The 6th largest Island of the Philippines located Northwest
of Negros. Primarily agricultural with extensive lowlands,
it is a major rice and sugarcane producing area. Industries
include sugar-processing, lumbering, and fi shing. The
island comprises the provinces of Aklan, Antique, Capiz
The sugar growing areas of Panay are concentrated around
Iloilo City. As the terrain is fl at through wide parts of Panay,
many areas are devoted to growing rice, too. The poorest
parts of the island are, as always in the Philippines, the mountainous areas which
in the case of Panay are not in the center of the island but along the west coast.
Some small islets off the north coast are world famous for beautiful beaches. Best known is Boracay which developed into the most favored destination of the Philippines.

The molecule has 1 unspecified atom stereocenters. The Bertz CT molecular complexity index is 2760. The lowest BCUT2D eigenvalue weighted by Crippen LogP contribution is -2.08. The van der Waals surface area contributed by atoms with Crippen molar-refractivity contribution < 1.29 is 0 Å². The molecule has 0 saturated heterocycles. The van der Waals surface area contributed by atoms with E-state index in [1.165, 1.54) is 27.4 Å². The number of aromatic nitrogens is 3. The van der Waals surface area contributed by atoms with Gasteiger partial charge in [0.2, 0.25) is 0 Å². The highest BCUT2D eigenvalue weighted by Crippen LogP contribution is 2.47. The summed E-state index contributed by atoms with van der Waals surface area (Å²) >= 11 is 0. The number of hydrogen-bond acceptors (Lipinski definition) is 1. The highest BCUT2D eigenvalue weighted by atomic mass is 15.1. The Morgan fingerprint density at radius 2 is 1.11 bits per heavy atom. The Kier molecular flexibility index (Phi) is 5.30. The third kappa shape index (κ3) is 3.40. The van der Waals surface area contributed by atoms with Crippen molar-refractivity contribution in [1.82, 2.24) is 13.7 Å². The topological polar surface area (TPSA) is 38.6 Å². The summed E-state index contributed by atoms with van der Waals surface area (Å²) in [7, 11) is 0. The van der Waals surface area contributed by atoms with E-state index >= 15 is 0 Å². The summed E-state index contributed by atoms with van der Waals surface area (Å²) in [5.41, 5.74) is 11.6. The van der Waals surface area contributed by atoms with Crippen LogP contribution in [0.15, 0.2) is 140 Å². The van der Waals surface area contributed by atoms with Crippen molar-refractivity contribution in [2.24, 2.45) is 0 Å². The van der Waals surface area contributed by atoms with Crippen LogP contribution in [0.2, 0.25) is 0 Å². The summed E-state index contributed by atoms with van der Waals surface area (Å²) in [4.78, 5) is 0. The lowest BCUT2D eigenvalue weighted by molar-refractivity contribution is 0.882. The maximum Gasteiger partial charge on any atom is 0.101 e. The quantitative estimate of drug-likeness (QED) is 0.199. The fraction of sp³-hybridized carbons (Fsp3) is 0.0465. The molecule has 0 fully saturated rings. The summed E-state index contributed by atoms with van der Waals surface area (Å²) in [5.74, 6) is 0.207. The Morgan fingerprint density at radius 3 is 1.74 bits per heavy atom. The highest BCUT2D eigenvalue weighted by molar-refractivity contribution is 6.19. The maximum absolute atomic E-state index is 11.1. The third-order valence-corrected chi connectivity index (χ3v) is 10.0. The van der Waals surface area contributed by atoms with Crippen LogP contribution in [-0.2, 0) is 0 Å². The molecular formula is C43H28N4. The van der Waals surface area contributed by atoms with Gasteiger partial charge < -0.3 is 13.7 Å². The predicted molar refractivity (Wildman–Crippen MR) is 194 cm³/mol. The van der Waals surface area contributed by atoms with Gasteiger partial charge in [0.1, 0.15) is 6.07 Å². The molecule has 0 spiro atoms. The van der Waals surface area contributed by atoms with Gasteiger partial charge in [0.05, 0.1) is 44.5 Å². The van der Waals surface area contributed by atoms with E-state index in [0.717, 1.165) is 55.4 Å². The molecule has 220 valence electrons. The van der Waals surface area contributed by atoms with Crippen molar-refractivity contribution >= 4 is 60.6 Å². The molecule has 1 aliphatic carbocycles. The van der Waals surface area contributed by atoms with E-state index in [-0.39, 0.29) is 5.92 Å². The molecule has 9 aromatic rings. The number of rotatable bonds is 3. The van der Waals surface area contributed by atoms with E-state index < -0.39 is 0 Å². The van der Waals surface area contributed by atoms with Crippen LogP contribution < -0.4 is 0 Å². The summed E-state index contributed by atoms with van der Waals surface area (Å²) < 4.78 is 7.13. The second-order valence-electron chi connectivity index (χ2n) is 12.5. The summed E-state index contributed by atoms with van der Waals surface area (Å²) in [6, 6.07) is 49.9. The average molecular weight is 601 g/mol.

Kalibo has been the entry point of an earlier foreign invasion. It was there, in 1213
a big group of Bornean Malays landed to settle and stay. Panay, at that time, was widely populated by Negritos. The Bornean Malays who were superior to the Negritos, however, chose not to take the island by force but rather to buy it from the native inhabitants.
As a concession to the Negritos who probably were fl eeced in the deal, the new
Malay settlers in subsequent fi estas blackened their skin with coal to look more like
the Negritos, or Ati, as they name themselves and are called in the vernacular. The
tradition of fi estas with blackening of the skin to look like the Ati is still very much
alive today; examples is the Ati-Atihan festivals in Kalibo.
Iloilo an agricultural province producing root crops, vegetables, cocoa, coffee and
numerous tropical fruits. The attractions include beach resorts and, in Iloilo City, the
18th century Miagao Church, a unique piece of Baroque colonial architecture with
a facade decorated with impressions of coconut and papaya trees. Iloilo is one of
bigger cities in the Philippines with all its amenities you need.